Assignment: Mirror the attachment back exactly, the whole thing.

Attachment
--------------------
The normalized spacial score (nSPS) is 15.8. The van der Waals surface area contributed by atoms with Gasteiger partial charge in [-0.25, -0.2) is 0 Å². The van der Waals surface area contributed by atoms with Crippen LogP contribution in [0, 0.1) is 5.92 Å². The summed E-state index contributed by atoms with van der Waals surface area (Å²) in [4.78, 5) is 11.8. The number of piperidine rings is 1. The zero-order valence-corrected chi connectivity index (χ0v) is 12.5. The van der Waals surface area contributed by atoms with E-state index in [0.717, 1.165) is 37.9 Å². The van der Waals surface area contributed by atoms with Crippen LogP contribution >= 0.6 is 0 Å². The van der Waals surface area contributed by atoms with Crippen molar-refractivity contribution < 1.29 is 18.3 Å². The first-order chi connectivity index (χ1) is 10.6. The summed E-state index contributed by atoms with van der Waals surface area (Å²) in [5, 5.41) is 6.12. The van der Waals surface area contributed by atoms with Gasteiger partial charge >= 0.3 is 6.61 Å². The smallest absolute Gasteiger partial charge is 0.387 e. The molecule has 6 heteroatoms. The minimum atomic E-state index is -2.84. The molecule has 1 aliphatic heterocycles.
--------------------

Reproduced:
The normalized spacial score (nSPS) is 15.8. The van der Waals surface area contributed by atoms with Gasteiger partial charge in [-0.25, -0.2) is 0 Å². The van der Waals surface area contributed by atoms with Crippen LogP contribution in [0, 0.1) is 5.92 Å². The summed E-state index contributed by atoms with van der Waals surface area (Å²) in [4.78, 5) is 11.8. The number of piperidine rings is 1. The zero-order valence-corrected chi connectivity index (χ0v) is 12.5. The van der Waals surface area contributed by atoms with E-state index in [0.717, 1.165) is 37.9 Å². The van der Waals surface area contributed by atoms with Crippen LogP contribution >= 0.6 is 0 Å². The van der Waals surface area contributed by atoms with Crippen molar-refractivity contribution < 1.29 is 18.3 Å². The first-order chi connectivity index (χ1) is 10.6. The summed E-state index contributed by atoms with van der Waals surface area (Å²) in [5, 5.41) is 6.12. The van der Waals surface area contributed by atoms with Gasteiger partial charge >= 0.3 is 6.61 Å². The smallest absolute Gasteiger partial charge is 0.387 e. The molecule has 6 heteroatoms. The minimum atomic E-state index is -2.84. The molecule has 1 aliphatic heterocycles.